Fitz-James, Richard

, bishop of Rochester, Chichester, and London, and a distinguished benefactor to Merton college, Oxford, was a native of a good family in Somersetshire. About 1459 he went to Oxford, and in 1465 was elected probationer fellow of Merton college, and when M. A. entered into holy orders, and in 1473 served the office of proctor. In March 1474 he became prebend of Taunton in the church of Wells, and when appointed chaplain to Edward IV. took his degrees in divinity. In March 1482 he was elected warden of Merton college, which office he retained for twenty-five years, during which he greatly advanced the credit and prosperity of the college, built the whole of what is now the ancient part of it, and made considerable additions to the fine chapel. In March 1484-5 he was made vicar of Minehead, and about the same time rector of Aller in Somersetshire. In June 1495 he was admitted almoner to Henry VII, and in May 1469 consecrated bishop of Rochester, from which, in Jan. 1503, he was translated to Chichester, and in March 1505 was again translated to the see of London. On this last preferment he resigned his wardenship of Merton, which he had hitherto held in commendam with Rochester and Chichester. While bishop of London, he was a munificent contributor to the cathedral church, and is also on record as a great benefactor to the completion of St. Mary’s church, Oxford. Along with his brother, sir John Fitzjames, lord chief justice of England, he founded the school at Bruton, in Somersetshire. He died in 1522, very aged, and was buried in St. Paul’s cathedral. 2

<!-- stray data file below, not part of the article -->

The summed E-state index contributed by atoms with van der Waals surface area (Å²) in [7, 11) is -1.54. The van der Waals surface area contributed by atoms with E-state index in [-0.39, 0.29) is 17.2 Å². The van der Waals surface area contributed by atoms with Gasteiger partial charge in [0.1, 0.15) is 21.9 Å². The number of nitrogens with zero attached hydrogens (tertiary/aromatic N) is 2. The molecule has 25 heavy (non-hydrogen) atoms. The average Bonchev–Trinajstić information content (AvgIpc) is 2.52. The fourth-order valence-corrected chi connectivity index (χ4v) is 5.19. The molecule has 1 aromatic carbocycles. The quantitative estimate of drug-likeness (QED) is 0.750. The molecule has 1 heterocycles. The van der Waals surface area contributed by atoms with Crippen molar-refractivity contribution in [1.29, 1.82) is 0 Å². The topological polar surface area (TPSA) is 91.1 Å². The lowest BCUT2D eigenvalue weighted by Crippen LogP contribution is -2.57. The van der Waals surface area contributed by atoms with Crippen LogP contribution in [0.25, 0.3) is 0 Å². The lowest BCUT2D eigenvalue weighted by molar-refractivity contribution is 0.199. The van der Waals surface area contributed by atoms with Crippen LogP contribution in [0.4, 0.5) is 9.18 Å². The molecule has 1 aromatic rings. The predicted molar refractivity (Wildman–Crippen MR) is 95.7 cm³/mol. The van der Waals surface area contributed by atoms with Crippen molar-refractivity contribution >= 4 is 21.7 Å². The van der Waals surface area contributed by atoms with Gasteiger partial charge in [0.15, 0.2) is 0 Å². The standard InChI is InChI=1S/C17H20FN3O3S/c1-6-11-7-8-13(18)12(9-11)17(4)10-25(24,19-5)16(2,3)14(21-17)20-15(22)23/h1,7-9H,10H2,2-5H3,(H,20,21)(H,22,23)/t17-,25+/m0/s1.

Ath. Ox. vol. I. Wood’s Colleges and Halls.